Pizzeria Mozza is a big deal in LA for a few reasons, not the least of which is the fact that it is a joint business effort from Mario Batali and his perhaps equally influential western counterpart, Nancy Silverton. There are other reasons, of course, but none of them matter so much as the food. Last Friday I had unequivocally the best pizza of my life.
Faced with too many options, I asked the bartender for guidance. He pointed me to a pie I was considering anyway, the tomato and white anchovy with Fresno chiles. It was expensive, $16 for a 10-inch, but understandably so; owing to the Italian mentality that good ingredients simply prepared will speak for themselves, everything on the pizza, from the crust at the bottom to the olive oil finish, was distinctly special.
The pizza was bright and spicy, with a salty balance provided by the anchovies and the maldon sprinkled on the crust. The crust itself was crunchy and chewy, with a sweet olive oil presence that underscored every bite. Slightly different from Mario’s approach at OTTO, these pies bake for a longer period in a cooler oven, resulting in a more golden bread quality than Mario’s scorched New York equivalents. The results in this case are a total melding of flavors in perfect balance.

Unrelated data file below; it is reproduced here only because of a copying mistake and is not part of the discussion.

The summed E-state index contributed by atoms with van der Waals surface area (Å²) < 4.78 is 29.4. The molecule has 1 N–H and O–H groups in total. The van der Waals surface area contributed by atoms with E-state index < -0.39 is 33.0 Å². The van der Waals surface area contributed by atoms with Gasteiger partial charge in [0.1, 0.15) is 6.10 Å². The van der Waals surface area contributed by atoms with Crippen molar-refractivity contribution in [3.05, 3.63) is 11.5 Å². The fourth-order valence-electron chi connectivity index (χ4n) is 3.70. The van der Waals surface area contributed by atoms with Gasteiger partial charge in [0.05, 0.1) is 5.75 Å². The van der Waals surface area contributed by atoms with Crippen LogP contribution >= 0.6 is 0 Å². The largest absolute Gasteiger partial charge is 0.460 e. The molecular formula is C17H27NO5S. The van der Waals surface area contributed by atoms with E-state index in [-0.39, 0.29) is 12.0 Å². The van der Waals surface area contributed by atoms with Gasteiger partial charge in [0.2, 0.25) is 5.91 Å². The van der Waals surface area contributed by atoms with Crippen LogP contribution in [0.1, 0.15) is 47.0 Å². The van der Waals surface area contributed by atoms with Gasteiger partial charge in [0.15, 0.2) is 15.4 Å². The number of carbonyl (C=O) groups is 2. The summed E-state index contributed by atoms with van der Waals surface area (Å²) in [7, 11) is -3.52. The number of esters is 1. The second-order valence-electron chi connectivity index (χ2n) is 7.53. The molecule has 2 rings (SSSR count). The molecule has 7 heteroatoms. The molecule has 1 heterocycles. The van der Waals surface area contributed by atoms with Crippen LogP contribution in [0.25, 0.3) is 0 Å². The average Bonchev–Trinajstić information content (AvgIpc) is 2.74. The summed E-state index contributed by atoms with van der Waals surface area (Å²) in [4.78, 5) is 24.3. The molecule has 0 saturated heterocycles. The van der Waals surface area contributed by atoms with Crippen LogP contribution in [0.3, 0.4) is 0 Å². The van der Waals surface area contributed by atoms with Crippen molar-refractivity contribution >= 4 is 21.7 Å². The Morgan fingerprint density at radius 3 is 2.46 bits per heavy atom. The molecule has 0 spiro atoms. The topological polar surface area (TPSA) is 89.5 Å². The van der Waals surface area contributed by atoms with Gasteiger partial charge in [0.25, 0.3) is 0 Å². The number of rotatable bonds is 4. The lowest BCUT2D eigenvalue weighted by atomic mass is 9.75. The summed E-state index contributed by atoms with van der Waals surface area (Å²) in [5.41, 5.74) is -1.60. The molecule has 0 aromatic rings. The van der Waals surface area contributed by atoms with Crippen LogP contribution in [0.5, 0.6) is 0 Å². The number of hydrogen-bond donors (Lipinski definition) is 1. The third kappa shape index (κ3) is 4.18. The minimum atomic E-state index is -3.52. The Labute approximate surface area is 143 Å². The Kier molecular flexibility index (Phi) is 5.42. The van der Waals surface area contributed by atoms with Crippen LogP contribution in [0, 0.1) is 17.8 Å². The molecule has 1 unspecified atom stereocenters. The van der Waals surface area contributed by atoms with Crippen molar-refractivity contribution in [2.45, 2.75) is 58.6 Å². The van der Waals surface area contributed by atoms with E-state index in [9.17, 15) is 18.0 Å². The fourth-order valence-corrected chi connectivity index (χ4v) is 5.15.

I ordered affogato for dessert, and was again struck by the quality of each simple ingredient. The espresso was so much stronger, more dense and flavorful than any I’d had. The ice cream was dead simple, which allowed the coffee to completely transform it when poured over top. I don’t know if I would go quite as far as Ed Levine did, but I can certainly understand why Pizzeria Mozza is always brought up when debating this country’s best pizza.